An Interpretation Policy is an overarching document that outlines the commitments, practices, and tools to be applied by a department or agency when providing Canadians and businesses with information and guidance on regulatory obligations to be met. It also identifies the conditions under which written responses to questions will be provided.
The Copyright Board of Canada (the "Board") is an economic regulatory body empowered to establish, either mandatorily or at the request of an interested party, the royalties to be paid for the use of copyrighted works, when the administration of such copyright is entrusted to a collective society. Moreover, the Board has the right to supervise agreements between users and licensing bodies, issue licenses when the copyright owner cannot be located and may determine the compensation to be paid by a copyright owner to a user when there is a risk that the coming into force of a new copyright might adversely affect the latter.
In keeping with the mandate, an Interpretation Policy for the Board was developed in adherence with government policies and to ensure information on the Board's regulations is understandable and useful to Canadians.
Plain Language Commitment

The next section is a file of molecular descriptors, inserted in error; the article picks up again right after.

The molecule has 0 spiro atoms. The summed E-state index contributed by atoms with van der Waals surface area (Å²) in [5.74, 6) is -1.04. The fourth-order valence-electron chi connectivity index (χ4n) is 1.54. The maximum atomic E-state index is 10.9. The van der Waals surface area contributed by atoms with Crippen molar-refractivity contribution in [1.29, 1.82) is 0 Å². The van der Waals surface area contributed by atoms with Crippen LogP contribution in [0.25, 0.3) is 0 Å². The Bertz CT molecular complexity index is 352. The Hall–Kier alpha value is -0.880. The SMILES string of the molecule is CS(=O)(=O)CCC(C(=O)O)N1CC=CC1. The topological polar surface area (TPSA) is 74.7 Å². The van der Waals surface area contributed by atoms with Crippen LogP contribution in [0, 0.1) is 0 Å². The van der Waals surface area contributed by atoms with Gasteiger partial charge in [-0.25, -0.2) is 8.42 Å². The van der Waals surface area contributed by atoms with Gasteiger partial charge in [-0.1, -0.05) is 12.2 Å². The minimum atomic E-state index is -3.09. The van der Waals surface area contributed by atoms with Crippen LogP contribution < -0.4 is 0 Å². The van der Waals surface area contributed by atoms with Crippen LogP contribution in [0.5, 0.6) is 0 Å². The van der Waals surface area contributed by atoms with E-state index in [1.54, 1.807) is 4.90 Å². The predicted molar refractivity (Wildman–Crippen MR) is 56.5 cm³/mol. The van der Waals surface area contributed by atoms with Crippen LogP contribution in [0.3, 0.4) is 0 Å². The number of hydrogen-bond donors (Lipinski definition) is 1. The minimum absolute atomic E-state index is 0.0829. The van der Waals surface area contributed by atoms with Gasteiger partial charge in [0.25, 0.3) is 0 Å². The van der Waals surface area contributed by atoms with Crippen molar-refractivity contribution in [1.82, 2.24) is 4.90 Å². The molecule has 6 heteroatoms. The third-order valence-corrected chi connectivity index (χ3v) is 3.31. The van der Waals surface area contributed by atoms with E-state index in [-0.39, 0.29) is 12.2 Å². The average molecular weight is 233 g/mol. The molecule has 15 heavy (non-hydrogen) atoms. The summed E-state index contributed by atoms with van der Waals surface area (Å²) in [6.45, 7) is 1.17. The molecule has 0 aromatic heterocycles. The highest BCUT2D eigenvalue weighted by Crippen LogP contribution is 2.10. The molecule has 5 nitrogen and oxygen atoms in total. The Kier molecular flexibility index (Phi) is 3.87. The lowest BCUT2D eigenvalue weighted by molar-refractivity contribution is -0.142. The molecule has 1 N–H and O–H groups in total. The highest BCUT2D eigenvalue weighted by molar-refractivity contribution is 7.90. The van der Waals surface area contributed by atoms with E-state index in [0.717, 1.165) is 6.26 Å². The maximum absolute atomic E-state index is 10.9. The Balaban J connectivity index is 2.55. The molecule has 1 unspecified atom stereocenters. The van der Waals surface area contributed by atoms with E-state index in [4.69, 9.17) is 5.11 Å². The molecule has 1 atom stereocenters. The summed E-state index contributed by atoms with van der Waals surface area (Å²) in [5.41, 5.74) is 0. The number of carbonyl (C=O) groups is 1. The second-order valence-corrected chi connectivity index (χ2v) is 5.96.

The Board is committed to following the Communications Policy of the Government of Canada when drafting regulatory documents, including the requirement to provide plain language information and guidance to Canadians and businesses to ensure that information is clear, relevant, objective, easy to understand and useful to a broad audience. The Board supports plain language regulatory drafting in compliance with the Treasury Board Secretariat's (TBS) Web Writing Style Guide.
The Board uses a number of tools to ensure consistency in regulatory guidance materials and to support the commitment to plain language writing. Examples include: a procedures manual that provides an overview of the Board's legislation, regulations and steps in the regulatory process; technical backgrounders and Frequently Asked Questions (FAQs) in order to facilitate regulatory compliance. In addition, the Board's staff is available to provide guidance on regulatory matters by telephone or email.